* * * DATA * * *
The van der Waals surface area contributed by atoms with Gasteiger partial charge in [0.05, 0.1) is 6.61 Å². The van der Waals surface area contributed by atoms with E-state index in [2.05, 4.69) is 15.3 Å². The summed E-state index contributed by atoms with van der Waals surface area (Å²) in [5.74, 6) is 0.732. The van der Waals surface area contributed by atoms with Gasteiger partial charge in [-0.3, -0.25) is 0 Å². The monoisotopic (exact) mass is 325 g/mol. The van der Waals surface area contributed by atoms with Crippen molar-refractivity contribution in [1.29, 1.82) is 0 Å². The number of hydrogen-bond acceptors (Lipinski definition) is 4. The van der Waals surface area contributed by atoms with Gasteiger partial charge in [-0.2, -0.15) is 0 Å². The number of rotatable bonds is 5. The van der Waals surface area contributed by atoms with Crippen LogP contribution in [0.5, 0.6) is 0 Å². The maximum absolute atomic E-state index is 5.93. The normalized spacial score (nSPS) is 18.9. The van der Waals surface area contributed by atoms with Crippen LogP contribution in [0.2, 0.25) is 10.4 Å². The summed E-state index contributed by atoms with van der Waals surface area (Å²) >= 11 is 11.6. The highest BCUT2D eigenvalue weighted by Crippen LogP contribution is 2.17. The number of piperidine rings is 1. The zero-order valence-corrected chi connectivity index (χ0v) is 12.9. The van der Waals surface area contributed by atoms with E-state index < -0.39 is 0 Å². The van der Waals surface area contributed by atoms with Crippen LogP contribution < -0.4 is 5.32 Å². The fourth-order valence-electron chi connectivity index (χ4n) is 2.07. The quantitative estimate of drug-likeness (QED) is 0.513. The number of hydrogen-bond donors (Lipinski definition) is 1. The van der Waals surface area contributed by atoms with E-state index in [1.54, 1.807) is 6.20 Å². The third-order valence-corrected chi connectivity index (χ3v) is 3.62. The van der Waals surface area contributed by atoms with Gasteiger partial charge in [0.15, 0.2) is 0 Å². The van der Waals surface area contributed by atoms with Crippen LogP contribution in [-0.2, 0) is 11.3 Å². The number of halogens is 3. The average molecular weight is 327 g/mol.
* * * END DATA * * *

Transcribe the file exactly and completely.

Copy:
The van der Waals surface area contributed by atoms with Gasteiger partial charge in [0.05, 0.1) is 6.61 Å². The van der Waals surface area contributed by atoms with E-state index in [2.05, 4.69) is 15.3 Å². The summed E-state index contributed by atoms with van der Waals surface area (Å²) in [5.74, 6) is 0.732. The van der Waals surface area contributed by atoms with Gasteiger partial charge in [-0.3, -0.25) is 0 Å². The monoisotopic (exact) mass is 325 g/mol. The van der Waals surface area contributed by atoms with Crippen molar-refractivity contribution in [1.29, 1.82) is 0 Å². The number of hydrogen-bond acceptors (Lipinski definition) is 4. The van der Waals surface area contributed by atoms with Gasteiger partial charge in [-0.2, -0.15) is 0 Å². The number of rotatable bonds is 5. The van der Waals surface area contributed by atoms with Crippen LogP contribution in [0.5, 0.6) is 0 Å². The maximum absolute atomic E-state index is 5.93. The normalized spacial score (nSPS) is 18.9. The van der Waals surface area contributed by atoms with Crippen LogP contribution in [0.2, 0.25) is 10.4 Å². The summed E-state index contributed by atoms with van der Waals surface area (Å²) >= 11 is 11.6. The highest BCUT2D eigenvalue weighted by Crippen LogP contribution is 2.17. The number of piperidine rings is 1. The zero-order valence-corrected chi connectivity index (χ0v) is 12.9. The van der Waals surface area contributed by atoms with E-state index < -0.39 is 0 Å². The van der Waals surface area contributed by atoms with Crippen LogP contribution < -0.4 is 5.32 Å². The fourth-order valence-electron chi connectivity index (χ4n) is 2.07. The quantitative estimate of drug-likeness (QED) is 0.513. The number of hydrogen-bond donors (Lipinski definition) is 1. The van der Waals surface area contributed by atoms with E-state index in [1.54, 1.807) is 6.20 Å². The third-order valence-corrected chi connectivity index (χ3v) is 3.62. The van der Waals surface area contributed by atoms with Gasteiger partial charge in [0.15, 0.2) is 0 Å². The van der Waals surface area contributed by atoms with Crippen LogP contribution in [-0.2, 0) is 11.3 Å². The number of halogens is 3. The average molecular weight is 327 g/mol.